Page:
Christian churches and groups within Anglo-American contexts have increasingly used popular music as a way to connect with young people. This book investigates the relationships between evangelical Christianity and popular music, focusing particularly on electronic dance music in the last twenty years. Author Stella Lau illustrates how electronic dance music is legitimized in evangelical activities by Christians’ discourses, and how the discourses challenge the divide between the ‘secular’ and the ‘sacred’ in the Western culture.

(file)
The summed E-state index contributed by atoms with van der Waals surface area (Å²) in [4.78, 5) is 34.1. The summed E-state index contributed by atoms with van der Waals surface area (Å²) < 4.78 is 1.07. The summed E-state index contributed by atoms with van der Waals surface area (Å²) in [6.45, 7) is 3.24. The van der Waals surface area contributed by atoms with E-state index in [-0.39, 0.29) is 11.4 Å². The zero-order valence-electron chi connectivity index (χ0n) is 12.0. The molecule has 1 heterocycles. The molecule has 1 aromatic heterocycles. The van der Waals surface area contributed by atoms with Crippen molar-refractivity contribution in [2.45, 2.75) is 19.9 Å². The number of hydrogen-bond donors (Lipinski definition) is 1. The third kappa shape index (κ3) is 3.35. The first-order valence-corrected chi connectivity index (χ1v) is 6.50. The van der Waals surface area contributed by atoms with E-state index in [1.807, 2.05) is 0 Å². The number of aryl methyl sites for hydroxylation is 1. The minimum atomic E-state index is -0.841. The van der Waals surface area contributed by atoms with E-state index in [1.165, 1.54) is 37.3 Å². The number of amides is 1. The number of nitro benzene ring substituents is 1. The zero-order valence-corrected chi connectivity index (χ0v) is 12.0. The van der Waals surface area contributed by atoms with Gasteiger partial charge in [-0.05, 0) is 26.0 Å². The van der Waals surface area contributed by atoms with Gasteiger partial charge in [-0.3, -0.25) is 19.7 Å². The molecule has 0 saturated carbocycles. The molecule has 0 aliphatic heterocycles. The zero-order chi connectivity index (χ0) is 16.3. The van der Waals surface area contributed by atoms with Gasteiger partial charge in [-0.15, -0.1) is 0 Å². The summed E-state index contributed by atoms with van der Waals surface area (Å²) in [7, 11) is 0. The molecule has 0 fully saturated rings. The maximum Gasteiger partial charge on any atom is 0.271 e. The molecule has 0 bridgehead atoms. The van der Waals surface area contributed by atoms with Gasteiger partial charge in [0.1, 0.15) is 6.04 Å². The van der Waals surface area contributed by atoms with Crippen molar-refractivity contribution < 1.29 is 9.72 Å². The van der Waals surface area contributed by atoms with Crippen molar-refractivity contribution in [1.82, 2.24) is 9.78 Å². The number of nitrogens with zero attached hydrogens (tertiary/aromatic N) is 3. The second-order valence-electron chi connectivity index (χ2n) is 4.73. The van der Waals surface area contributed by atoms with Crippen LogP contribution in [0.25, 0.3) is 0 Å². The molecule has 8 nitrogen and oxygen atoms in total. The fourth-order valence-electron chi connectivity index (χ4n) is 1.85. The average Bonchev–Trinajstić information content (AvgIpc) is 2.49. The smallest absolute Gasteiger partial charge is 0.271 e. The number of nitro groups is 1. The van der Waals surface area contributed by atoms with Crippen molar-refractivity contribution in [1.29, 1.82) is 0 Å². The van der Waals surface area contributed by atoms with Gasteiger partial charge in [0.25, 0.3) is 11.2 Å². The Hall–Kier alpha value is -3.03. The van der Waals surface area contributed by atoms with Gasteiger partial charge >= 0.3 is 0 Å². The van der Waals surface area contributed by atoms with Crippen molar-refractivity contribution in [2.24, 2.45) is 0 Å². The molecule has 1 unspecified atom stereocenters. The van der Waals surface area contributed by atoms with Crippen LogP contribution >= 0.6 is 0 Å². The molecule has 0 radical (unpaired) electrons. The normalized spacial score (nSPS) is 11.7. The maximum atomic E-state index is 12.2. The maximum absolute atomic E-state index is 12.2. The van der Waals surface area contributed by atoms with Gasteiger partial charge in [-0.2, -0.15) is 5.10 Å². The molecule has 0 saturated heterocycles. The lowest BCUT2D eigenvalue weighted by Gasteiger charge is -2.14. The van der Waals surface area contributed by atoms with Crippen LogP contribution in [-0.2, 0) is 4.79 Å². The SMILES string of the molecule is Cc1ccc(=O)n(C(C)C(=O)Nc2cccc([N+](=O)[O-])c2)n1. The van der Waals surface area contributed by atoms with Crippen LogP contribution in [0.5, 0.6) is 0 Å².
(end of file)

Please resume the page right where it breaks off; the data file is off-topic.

Unlike other existing books on the relationships between music cultures and religion, which predominantly discuss the cultural implications of such phenomenon, Popular Music in Evangelical Youth Culture examines the notion of ‘spirituality’ in contemporary popular electronic dance music. Lau’s emphasis on the sonic qualities of electronic dance music opens the door for future research about the relationships between aural properties of electronic dance music and religious discourses. With three case studies conducted in the cultural hubs of electronic dance music – Bristol, Ibiza and New York – the monograph can also be used as a guidebook for ethnographic research in popular music.